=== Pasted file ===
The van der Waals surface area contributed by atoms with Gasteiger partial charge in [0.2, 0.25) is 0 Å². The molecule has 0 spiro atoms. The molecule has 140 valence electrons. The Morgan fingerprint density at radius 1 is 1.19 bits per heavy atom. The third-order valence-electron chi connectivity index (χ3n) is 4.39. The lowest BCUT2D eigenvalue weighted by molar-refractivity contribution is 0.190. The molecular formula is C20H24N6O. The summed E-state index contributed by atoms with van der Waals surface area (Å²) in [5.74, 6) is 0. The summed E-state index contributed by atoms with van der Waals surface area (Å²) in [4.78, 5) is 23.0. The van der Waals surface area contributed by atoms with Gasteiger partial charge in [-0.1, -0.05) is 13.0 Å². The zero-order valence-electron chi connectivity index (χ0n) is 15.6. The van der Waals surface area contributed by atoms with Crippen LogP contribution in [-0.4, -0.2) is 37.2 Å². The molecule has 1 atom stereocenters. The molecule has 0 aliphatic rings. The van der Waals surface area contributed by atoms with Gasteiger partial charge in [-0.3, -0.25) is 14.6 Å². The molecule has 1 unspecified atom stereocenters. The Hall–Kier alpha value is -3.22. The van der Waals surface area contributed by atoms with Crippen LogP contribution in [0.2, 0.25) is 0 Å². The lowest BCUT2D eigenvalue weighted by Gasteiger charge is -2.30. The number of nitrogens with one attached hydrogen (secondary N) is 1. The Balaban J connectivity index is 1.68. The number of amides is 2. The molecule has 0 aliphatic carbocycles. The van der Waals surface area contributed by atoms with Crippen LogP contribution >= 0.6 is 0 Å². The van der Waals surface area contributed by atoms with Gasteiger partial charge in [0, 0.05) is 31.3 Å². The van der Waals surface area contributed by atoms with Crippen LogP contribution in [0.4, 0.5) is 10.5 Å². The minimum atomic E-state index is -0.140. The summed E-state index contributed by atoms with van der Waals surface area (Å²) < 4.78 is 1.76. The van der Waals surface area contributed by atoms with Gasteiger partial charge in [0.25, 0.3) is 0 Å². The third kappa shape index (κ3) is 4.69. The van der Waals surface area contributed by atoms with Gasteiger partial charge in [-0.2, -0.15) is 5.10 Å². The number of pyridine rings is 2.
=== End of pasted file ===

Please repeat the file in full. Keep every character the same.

The van der Waals surface area contributed by atoms with Gasteiger partial charge in [0.2, 0.25) is 0 Å². The molecule has 0 spiro atoms. The molecule has 140 valence electrons. The Morgan fingerprint density at radius 1 is 1.19 bits per heavy atom. The third-order valence-electron chi connectivity index (χ3n) is 4.39. The lowest BCUT2D eigenvalue weighted by molar-refractivity contribution is 0.190. The molecular formula is C20H24N6O. The summed E-state index contributed by atoms with van der Waals surface area (Å²) in [5.74, 6) is 0. The summed E-state index contributed by atoms with van der Waals surface area (Å²) in [4.78, 5) is 23.0. The van der Waals surface area contributed by atoms with Gasteiger partial charge in [-0.1, -0.05) is 13.0 Å². The zero-order valence-electron chi connectivity index (χ0n) is 15.6. The van der Waals surface area contributed by atoms with Crippen LogP contribution in [-0.4, -0.2) is 37.2 Å². The molecule has 1 atom stereocenters. The molecule has 0 aliphatic rings. The van der Waals surface area contributed by atoms with Gasteiger partial charge in [-0.3, -0.25) is 14.6 Å². The molecule has 1 unspecified atom stereocenters. The Hall–Kier alpha value is -3.22. The van der Waals surface area contributed by atoms with Crippen LogP contribution in [0.2, 0.25) is 0 Å². The lowest BCUT2D eigenvalue weighted by Gasteiger charge is -2.30. The number of nitrogens with one attached hydrogen (secondary N) is 1. The Balaban J connectivity index is 1.68. The number of amides is 2. The molecule has 0 aliphatic carbocycles. The van der Waals surface area contributed by atoms with Crippen LogP contribution >= 0.6 is 0 Å². The van der Waals surface area contributed by atoms with Gasteiger partial charge in [0, 0.05) is 31.3 Å². The van der Waals surface area contributed by atoms with Crippen LogP contribution in [0.4, 0.5) is 10.5 Å². The minimum atomic E-state index is -0.140. The summed E-state index contributed by atoms with van der Waals surface area (Å²) < 4.78 is 1.76. The van der Waals surface area contributed by atoms with Gasteiger partial charge in [0.25, 0.3) is 0 Å². The third kappa shape index (κ3) is 4.69. The van der Waals surface area contributed by atoms with Gasteiger partial charge in [-0.2, -0.15) is 5.10 Å². The number of pyridine rings is 2.